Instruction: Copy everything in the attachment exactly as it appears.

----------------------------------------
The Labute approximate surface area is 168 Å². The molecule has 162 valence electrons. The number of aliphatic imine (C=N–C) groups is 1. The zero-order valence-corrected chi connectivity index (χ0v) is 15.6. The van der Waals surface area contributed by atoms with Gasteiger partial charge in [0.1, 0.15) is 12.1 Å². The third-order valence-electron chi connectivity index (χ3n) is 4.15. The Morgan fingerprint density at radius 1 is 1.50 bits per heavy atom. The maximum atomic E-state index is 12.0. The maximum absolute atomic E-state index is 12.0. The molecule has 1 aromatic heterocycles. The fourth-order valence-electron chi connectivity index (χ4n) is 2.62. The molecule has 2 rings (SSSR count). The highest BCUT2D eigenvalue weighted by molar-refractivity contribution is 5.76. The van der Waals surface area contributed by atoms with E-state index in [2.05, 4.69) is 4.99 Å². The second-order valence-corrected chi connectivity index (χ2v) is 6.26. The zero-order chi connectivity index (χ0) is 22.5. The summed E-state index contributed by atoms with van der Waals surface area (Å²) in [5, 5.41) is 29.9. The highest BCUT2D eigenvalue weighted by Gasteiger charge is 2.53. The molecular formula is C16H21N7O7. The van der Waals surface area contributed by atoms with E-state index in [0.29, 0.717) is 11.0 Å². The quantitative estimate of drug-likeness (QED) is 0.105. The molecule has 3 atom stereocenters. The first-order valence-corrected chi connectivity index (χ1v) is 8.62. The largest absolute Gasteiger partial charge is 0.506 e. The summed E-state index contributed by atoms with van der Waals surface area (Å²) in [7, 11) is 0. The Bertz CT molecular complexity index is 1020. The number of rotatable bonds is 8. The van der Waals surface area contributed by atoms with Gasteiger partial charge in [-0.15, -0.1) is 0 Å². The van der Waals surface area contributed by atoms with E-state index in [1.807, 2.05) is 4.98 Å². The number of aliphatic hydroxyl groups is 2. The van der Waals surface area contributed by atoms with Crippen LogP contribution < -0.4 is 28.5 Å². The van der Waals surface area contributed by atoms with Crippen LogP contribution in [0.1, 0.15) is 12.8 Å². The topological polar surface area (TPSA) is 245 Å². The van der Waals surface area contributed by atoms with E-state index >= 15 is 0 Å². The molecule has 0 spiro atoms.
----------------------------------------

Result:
The Labute approximate surface area is 168 Å². The molecule has 162 valence electrons. The number of aliphatic imine (C=N–C) groups is 1. The zero-order valence-corrected chi connectivity index (χ0v) is 15.6. The van der Waals surface area contributed by atoms with Gasteiger partial charge in [0.1, 0.15) is 12.1 Å². The third-order valence-electron chi connectivity index (χ3n) is 4.15. The Morgan fingerprint density at radius 1 is 1.50 bits per heavy atom. The maximum atomic E-state index is 12.0. The maximum absolute atomic E-state index is 12.0. The molecule has 1 aromatic heterocycles. The fourth-order valence-electron chi connectivity index (χ4n) is 2.62. The molecule has 2 rings (SSSR count). The highest BCUT2D eigenvalue weighted by molar-refractivity contribution is 5.76. The van der Waals surface area contributed by atoms with E-state index in [2.05, 4.69) is 4.99 Å². The second-order valence-corrected chi connectivity index (χ2v) is 6.26. The zero-order chi connectivity index (χ0) is 22.5. The summed E-state index contributed by atoms with van der Waals surface area (Å²) in [5, 5.41) is 29.9. The highest BCUT2D eigenvalue weighted by Gasteiger charge is 2.53. The molecular formula is C16H21N7O7. The van der Waals surface area contributed by atoms with E-state index in [0.29, 0.717) is 11.0 Å². The quantitative estimate of drug-likeness (QED) is 0.105. The molecule has 3 atom stereocenters. The first-order valence-corrected chi connectivity index (χ1v) is 8.62. The largest absolute Gasteiger partial charge is 0.506 e. The summed E-state index contributed by atoms with van der Waals surface area (Å²) in [7, 11) is 0. The Bertz CT molecular complexity index is 1020. The number of rotatable bonds is 8. The van der Waals surface area contributed by atoms with Gasteiger partial charge in [-0.15, -0.1) is 0 Å². The van der Waals surface area contributed by atoms with E-state index in [1.807, 2.05) is 4.98 Å². The number of aliphatic hydroxyl groups is 2. The van der Waals surface area contributed by atoms with Crippen LogP contribution < -0.4 is 28.5 Å². The van der Waals surface area contributed by atoms with Crippen LogP contribution in [0.1, 0.15) is 12.8 Å². The topological polar surface area (TPSA) is 245 Å². The van der Waals surface area contributed by atoms with E-state index >= 15 is 0 Å². The molecule has 0 spiro atoms.